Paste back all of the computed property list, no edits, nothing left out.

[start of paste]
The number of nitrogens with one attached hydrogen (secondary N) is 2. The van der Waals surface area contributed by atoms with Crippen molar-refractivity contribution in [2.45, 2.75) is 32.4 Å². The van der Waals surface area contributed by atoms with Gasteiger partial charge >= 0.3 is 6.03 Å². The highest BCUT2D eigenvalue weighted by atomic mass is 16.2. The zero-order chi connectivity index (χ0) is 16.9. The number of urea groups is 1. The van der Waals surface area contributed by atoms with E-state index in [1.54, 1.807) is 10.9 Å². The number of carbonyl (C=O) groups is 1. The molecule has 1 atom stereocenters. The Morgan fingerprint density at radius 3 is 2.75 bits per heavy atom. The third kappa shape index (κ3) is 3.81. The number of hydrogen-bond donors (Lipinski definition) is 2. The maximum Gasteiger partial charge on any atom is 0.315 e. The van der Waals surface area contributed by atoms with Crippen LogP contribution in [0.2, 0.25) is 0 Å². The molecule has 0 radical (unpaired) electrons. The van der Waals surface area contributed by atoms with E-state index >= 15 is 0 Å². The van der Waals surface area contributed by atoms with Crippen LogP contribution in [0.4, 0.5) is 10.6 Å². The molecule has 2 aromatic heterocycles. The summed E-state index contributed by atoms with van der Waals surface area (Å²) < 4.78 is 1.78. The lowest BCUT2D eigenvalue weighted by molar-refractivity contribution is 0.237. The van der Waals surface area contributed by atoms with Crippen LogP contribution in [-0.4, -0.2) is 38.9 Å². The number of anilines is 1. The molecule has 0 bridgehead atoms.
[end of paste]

The number of nitrogens with one attached hydrogen (secondary N) is 2. The van der Waals surface area contributed by atoms with Crippen molar-refractivity contribution in [2.45, 2.75) is 32.4 Å². The van der Waals surface area contributed by atoms with Gasteiger partial charge >= 0.3 is 6.03 Å². The highest BCUT2D eigenvalue weighted by atomic mass is 16.2. The zero-order chi connectivity index (χ0) is 16.9. The number of urea groups is 1. The van der Waals surface area contributed by atoms with E-state index in [1.54, 1.807) is 10.9 Å². The number of carbonyl (C=O) groups is 1. The molecule has 1 atom stereocenters. The Morgan fingerprint density at radius 3 is 2.75 bits per heavy atom. The third kappa shape index (κ3) is 3.81. The number of hydrogen-bond donors (Lipinski definition) is 2. The maximum Gasteiger partial charge on any atom is 0.315 e. The van der Waals surface area contributed by atoms with Crippen LogP contribution in [0.2, 0.25) is 0 Å². The molecule has 0 radical (unpaired) electrons. The van der Waals surface area contributed by atoms with E-state index >= 15 is 0 Å². The van der Waals surface area contributed by atoms with Crippen LogP contribution in [0.4, 0.5) is 10.6 Å². The molecule has 2 aromatic heterocycles. The summed E-state index contributed by atoms with van der Waals surface area (Å²) < 4.78 is 1.78. The lowest BCUT2D eigenvalue weighted by molar-refractivity contribution is 0.237. The van der Waals surface area contributed by atoms with Crippen LogP contribution in [-0.4, -0.2) is 38.9 Å². The number of anilines is 1. The molecule has 0 bridgehead atoms.